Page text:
Propofol as effective as traditional anesthesia in GI/endoscopy procedures: 4 key insights

For gastrointestinal endoscopic procedures, propofol sedation has a similar risk of cardiopulmonary adverse events compared with traditional anesthesia, according to a study in Clinical Gastroenterology and Hepatology.

Researchers examined Medline, EMBASE and the Cochrane controlled trials registry and assessed the following cardiopulmonary adverse events: hypoxia, hypotension and arrhythmias. The procedures were divided into two groups based on the procedure length — a non-advanced endoscopic procedure group and an advanced endoscopic procedures group. Twenty-seven original studies, including 2,518 patients, qualified for the meta-analysis. Of the 2,518 patients, 1,324 received propofol and 1,194 received midazolam, meperidine, pethidine, remifentanil and/or fentanyl.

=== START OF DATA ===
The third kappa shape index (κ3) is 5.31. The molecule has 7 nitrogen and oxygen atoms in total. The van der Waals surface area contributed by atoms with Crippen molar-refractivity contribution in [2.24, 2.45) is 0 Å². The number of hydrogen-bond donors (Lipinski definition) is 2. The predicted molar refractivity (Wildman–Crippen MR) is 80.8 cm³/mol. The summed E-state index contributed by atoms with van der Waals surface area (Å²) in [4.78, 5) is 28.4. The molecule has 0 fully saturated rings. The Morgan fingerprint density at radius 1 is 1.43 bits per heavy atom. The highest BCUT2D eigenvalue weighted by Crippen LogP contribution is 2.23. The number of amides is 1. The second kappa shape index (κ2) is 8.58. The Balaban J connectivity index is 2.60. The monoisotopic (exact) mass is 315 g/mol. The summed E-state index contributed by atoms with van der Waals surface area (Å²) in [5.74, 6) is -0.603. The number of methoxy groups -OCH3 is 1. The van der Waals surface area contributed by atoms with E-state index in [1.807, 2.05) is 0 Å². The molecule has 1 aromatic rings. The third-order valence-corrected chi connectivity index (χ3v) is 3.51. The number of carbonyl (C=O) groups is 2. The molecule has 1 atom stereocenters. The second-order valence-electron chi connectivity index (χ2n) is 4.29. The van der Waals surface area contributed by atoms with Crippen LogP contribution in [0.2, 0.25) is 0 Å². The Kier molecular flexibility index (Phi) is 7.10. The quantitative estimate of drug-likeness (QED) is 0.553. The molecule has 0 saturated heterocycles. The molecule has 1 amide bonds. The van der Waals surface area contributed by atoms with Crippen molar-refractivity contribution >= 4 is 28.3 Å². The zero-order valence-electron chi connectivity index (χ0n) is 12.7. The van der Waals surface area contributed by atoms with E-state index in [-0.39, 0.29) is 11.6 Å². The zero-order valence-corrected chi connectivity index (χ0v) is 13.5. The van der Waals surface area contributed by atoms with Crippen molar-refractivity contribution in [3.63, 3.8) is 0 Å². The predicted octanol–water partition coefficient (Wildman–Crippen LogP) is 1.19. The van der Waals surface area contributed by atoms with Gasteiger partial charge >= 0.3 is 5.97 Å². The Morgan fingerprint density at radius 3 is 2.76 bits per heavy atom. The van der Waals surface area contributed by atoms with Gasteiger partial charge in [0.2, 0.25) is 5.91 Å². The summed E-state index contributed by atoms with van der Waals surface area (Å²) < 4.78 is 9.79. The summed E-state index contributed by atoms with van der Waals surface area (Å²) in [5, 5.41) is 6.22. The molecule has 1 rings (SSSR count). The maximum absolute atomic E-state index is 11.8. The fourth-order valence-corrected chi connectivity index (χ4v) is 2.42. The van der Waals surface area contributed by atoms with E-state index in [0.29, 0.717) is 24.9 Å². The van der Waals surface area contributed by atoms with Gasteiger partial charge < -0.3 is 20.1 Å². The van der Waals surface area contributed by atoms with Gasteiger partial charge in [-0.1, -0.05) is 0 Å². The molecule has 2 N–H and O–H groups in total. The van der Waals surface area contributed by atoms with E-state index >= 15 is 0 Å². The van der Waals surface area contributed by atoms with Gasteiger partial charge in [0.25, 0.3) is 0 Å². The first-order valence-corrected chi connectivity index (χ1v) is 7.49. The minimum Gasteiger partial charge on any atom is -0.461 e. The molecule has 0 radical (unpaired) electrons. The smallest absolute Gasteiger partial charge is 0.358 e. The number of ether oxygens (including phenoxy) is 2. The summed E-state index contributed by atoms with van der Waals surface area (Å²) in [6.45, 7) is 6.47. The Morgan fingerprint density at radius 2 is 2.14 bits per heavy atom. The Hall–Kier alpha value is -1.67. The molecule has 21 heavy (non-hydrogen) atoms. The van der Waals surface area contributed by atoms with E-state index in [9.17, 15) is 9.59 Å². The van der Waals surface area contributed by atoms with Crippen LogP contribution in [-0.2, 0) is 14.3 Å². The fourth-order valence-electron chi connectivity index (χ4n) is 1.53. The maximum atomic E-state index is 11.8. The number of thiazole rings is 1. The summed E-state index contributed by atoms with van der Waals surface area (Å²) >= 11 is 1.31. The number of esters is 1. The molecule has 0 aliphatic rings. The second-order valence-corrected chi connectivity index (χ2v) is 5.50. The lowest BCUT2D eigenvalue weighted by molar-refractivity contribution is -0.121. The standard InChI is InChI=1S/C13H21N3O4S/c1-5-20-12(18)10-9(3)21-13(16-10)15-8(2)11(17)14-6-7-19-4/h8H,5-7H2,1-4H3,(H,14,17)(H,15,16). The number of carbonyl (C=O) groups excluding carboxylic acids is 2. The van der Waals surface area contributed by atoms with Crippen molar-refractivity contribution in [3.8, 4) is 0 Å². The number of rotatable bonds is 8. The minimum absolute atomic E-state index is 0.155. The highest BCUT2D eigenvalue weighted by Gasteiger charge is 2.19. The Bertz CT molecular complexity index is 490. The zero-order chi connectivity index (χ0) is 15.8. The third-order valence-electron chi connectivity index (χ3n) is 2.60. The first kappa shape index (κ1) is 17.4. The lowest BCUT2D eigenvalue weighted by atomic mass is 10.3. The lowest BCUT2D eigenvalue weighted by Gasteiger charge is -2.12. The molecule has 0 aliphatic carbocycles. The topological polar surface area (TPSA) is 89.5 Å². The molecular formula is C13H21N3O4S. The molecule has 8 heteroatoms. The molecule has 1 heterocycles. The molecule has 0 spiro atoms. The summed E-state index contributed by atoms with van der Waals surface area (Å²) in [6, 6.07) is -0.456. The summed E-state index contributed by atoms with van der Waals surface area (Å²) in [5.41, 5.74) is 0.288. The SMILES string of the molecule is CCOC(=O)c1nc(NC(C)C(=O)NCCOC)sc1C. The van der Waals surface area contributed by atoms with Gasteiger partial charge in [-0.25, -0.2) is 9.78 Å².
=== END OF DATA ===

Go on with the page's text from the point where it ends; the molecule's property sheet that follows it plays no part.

Here are four insights:

1. Compared with traditional sedative agents, the pooled odds ratio with the use of propofol for developing hypoxia for all the procedures combined was 0.82. The pooled odds ratio for developing hypotension was 0.92.

2. In the non-advanced endoscopic procedure group, those who received propofol were 39 percent less likely to develop complications than those receiving traditional anesthetic agents.

3. There was no difference in the complication rate for the advanced endoscopic procedures group.

4. A sub-group analysis did not show any difference in adverse events when propofol was administered.

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